Native Americans are facing a crisis of abductions and murders
LEILA FADEL, HOST:
Alejandro Pilar Vasquez, Ashley Loring Heavy Runner, Ida Beard - those are just three names on a list that the Bureau of Indian Affairs says extends to 4,200 unsolved cases of missing and murdered people. Tamra Truett Jerue is the executive director of Alaska Native Women's Resource Center.
TAMRA TRUETT JERUE: We can't wait anymore. This is urgent. Alaska Native and American Indian people in particular - they're not the ones we're seeing up, you know, on the billboards, unless the family's paying for it. It's a very sad testament to how we treat our Indigenous people in this country.
FADEL: Truett Jerue is also on the Not Invisible Act Commission, which created a 200-page report from the accounts they heard from families.
JERUE: It was heartbreaking. I mean, even though a person disappears, they're still part of your heart.
JERUE: And people want answers. And the systems aren't in place to assist especially family members, to answer those horrifying questions. And so your heart and brain just continually runs a scenario that is never a positive outcome.
FADEL: Had anybody really listened before?
JERUE: I think that's a part of it. And I think that the hope that the commission would have some impact on the things that were creating roadblocks for answers or helping to prevent it altogether - that was a huge piece of why people stepped forward and wanted to be heard. Many people talked about the lack of being heard by law enforcement. So trying to find ways for those types of agencies to communicate with families ongoing is important.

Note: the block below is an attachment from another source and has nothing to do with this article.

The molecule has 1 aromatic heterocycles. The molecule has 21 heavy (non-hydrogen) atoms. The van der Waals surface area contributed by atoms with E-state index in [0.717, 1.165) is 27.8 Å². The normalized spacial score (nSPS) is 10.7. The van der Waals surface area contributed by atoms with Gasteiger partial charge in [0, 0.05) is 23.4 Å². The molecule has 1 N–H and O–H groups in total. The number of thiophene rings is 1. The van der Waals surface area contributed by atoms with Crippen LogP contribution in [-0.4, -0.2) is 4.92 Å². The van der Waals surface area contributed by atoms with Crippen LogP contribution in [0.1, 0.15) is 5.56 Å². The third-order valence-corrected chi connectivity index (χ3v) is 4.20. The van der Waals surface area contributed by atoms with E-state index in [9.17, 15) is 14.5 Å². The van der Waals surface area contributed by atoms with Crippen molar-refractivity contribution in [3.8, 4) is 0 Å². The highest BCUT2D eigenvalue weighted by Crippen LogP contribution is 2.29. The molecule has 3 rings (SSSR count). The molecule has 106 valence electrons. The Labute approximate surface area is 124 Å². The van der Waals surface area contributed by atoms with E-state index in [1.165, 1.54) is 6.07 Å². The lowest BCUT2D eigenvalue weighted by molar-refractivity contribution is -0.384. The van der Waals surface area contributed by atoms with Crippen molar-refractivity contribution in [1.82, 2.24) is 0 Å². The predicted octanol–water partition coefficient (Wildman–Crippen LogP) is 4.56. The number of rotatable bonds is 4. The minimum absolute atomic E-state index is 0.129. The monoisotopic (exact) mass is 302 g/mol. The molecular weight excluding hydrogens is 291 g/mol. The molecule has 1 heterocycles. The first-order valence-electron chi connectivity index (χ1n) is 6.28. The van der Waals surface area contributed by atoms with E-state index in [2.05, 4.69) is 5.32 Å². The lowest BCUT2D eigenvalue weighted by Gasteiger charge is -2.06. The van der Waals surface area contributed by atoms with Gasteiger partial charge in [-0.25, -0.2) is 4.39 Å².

FADEL: What is or who is responsible for such a high number of unsolved killings and reports of missing persons in Indigenous communities?
JERUE: Well, that's a pretty big answer. There's huge jurisdictional pieces that create a myriad of responders. So who is taking responsibility if the person that you love was last seen in a jurisdiction that is not a tribal jurisdiction or in Alaska, where the Alaska State Troopers are responsible for investigating, but they have a hundred other communities they're working with? The other end of that is these misconceptions that you have to wait 24 hours to report someone missing. And everywhere we went, law enforcement said that is not true. You do not have to wait 24 hours. Or when someone reported a missing person and they just would make comments like, well, maybe they ran away, or they're off partying or whatever that response is but not taking the reports of missing person seriously.
FADEL: I mean, I can see that the findings - first of all, there's no blanket answer in your recommendations, but a lot of them also seem to say law enforcement needs to take them seriously. There needs to be access to law enforcement. Families need to be heard. I mean, why isn't that happening already?
JERUE: Good question. Why isn't it happening already? Absolutely. Law enforcement needs to change their procedure and their attitude, but there's a lot of work to do. Families need to be heard, and they need to be heard and responded to in a way that they may have information that isn't being taken seriously to help in the investigation.
FADEL: Having this report out in the world for loved ones of these thousands of missing and murdered people - does it give them solace?
JERUE: My hope is yes, at least they could see that we really seriously heard them. And we want others to hear you so that we don't have to be begging, just begging for some help to find their loved one.
FADEL: Tamra Truett Jerue directs the Alaska Native Women's Resource Center. She's also a member of the Not Invisible Act Commission. Thank you so much for your time.
JERUE: Thank you for having me. Transcript provided by NPR, Copyright NPR.
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